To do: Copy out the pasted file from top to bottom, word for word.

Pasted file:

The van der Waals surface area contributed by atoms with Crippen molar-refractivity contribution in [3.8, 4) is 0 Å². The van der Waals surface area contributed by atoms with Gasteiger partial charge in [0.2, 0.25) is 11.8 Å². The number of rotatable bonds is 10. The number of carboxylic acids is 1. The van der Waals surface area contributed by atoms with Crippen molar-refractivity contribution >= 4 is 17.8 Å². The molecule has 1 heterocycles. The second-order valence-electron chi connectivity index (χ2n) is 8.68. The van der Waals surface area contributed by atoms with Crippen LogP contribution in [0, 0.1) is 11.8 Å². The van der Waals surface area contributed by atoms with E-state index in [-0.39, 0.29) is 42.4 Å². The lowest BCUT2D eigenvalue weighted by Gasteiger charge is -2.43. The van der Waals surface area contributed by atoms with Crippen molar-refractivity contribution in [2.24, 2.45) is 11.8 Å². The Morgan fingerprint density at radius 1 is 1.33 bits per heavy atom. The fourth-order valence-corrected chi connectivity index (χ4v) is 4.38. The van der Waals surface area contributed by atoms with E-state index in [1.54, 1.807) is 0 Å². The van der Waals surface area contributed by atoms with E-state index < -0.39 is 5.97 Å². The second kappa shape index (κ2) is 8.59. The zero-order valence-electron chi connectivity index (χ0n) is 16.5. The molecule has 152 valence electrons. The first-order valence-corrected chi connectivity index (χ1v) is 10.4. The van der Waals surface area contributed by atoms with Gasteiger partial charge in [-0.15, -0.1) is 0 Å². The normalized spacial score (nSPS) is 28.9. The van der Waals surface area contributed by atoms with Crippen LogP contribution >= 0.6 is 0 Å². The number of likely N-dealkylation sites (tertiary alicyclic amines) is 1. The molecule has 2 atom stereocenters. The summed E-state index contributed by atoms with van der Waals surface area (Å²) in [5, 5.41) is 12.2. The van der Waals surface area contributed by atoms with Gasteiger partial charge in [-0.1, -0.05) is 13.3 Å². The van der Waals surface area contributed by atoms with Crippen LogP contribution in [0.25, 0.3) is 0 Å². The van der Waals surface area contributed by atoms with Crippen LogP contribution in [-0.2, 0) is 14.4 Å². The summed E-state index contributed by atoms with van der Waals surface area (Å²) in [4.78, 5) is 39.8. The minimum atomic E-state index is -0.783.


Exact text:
The van der Waals surface area contributed by atoms with Crippen molar-refractivity contribution in [3.8, 4) is 0 Å². The van der Waals surface area contributed by atoms with Gasteiger partial charge in [0.2, 0.25) is 11.8 Å². The number of rotatable bonds is 10. The number of carboxylic acids is 1. The van der Waals surface area contributed by atoms with Crippen molar-refractivity contribution >= 4 is 17.8 Å². The molecule has 1 heterocycles. The second-order valence-electron chi connectivity index (χ2n) is 8.68. The van der Waals surface area contributed by atoms with Crippen LogP contribution in [0, 0.1) is 11.8 Å². The van der Waals surface area contributed by atoms with E-state index in [-0.39, 0.29) is 42.4 Å². The lowest BCUT2D eigenvalue weighted by Gasteiger charge is -2.43. The van der Waals surface area contributed by atoms with Crippen molar-refractivity contribution in [2.24, 2.45) is 11.8 Å². The Morgan fingerprint density at radius 1 is 1.33 bits per heavy atom. The fourth-order valence-corrected chi connectivity index (χ4v) is 4.38. The van der Waals surface area contributed by atoms with E-state index in [1.54, 1.807) is 0 Å². The van der Waals surface area contributed by atoms with E-state index < -0.39 is 5.97 Å². The second kappa shape index (κ2) is 8.59. The zero-order valence-electron chi connectivity index (χ0n) is 16.5. The molecule has 152 valence electrons. The first-order valence-corrected chi connectivity index (χ1v) is 10.4. The van der Waals surface area contributed by atoms with Gasteiger partial charge in [-0.15, -0.1) is 0 Å². The normalized spacial score (nSPS) is 28.9. The van der Waals surface area contributed by atoms with Crippen LogP contribution >= 0.6 is 0 Å². The number of likely N-dealkylation sites (tertiary alicyclic amines) is 1. The molecule has 2 atom stereocenters. The summed E-state index contributed by atoms with van der Waals surface area (Å²) in [5, 5.41) is 12.2. The van der Waals surface area contributed by atoms with Gasteiger partial charge in [-0.1, -0.05) is 13.3 Å². The van der Waals surface area contributed by atoms with Crippen LogP contribution in [0.25, 0.3) is 0 Å². The van der Waals surface area contributed by atoms with Crippen LogP contribution in [-0.2, 0) is 14.4 Å². The summed E-state index contributed by atoms with van der Waals surface area (Å²) in [4.78, 5) is 39.8. The minimum atomic E-state index is -0.783.